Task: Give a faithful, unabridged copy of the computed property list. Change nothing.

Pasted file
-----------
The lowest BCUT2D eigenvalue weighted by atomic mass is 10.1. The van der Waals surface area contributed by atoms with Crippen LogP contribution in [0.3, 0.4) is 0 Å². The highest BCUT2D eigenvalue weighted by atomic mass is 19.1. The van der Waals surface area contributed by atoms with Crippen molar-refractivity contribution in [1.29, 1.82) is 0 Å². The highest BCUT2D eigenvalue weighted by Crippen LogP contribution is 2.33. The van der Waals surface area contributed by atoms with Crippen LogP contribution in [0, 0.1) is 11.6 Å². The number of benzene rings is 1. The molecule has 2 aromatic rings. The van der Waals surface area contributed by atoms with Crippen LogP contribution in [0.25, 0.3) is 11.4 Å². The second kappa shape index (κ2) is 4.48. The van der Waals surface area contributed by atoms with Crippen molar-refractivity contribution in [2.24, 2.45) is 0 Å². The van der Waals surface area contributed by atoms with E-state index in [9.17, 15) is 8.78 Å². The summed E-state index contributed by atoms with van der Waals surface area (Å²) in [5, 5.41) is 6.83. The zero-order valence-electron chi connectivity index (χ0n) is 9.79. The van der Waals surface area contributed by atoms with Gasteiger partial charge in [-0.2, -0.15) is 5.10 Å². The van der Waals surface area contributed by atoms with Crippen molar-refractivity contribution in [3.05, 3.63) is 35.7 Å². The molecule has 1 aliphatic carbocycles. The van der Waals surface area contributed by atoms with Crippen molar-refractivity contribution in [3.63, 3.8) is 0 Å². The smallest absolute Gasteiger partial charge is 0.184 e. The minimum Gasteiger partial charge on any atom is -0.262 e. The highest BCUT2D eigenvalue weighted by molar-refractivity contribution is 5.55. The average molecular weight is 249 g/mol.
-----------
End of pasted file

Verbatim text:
The lowest BCUT2D eigenvalue weighted by atomic mass is 10.1. The van der Waals surface area contributed by atoms with Crippen LogP contribution in [0.3, 0.4) is 0 Å². The highest BCUT2D eigenvalue weighted by atomic mass is 19.1. The van der Waals surface area contributed by atoms with Crippen molar-refractivity contribution in [1.29, 1.82) is 0 Å². The highest BCUT2D eigenvalue weighted by Crippen LogP contribution is 2.33. The van der Waals surface area contributed by atoms with Crippen LogP contribution in [0, 0.1) is 11.6 Å². The number of benzene rings is 1. The molecule has 2 aromatic rings. The van der Waals surface area contributed by atoms with Crippen LogP contribution in [0.25, 0.3) is 11.4 Å². The second kappa shape index (κ2) is 4.48. The van der Waals surface area contributed by atoms with Crippen molar-refractivity contribution in [2.24, 2.45) is 0 Å². The van der Waals surface area contributed by atoms with E-state index in [9.17, 15) is 8.78 Å². The summed E-state index contributed by atoms with van der Waals surface area (Å²) in [5, 5.41) is 6.83. The zero-order valence-electron chi connectivity index (χ0n) is 9.79. The van der Waals surface area contributed by atoms with Gasteiger partial charge in [-0.2, -0.15) is 5.10 Å². The van der Waals surface area contributed by atoms with Crippen molar-refractivity contribution in [3.05, 3.63) is 35.7 Å². The molecule has 1 aliphatic carbocycles. The van der Waals surface area contributed by atoms with Crippen molar-refractivity contribution in [3.63, 3.8) is 0 Å². The smallest absolute Gasteiger partial charge is 0.184 e. The minimum Gasteiger partial charge on any atom is -0.262 e. The highest BCUT2D eigenvalue weighted by molar-refractivity contribution is 5.55. The average molecular weight is 249 g/mol.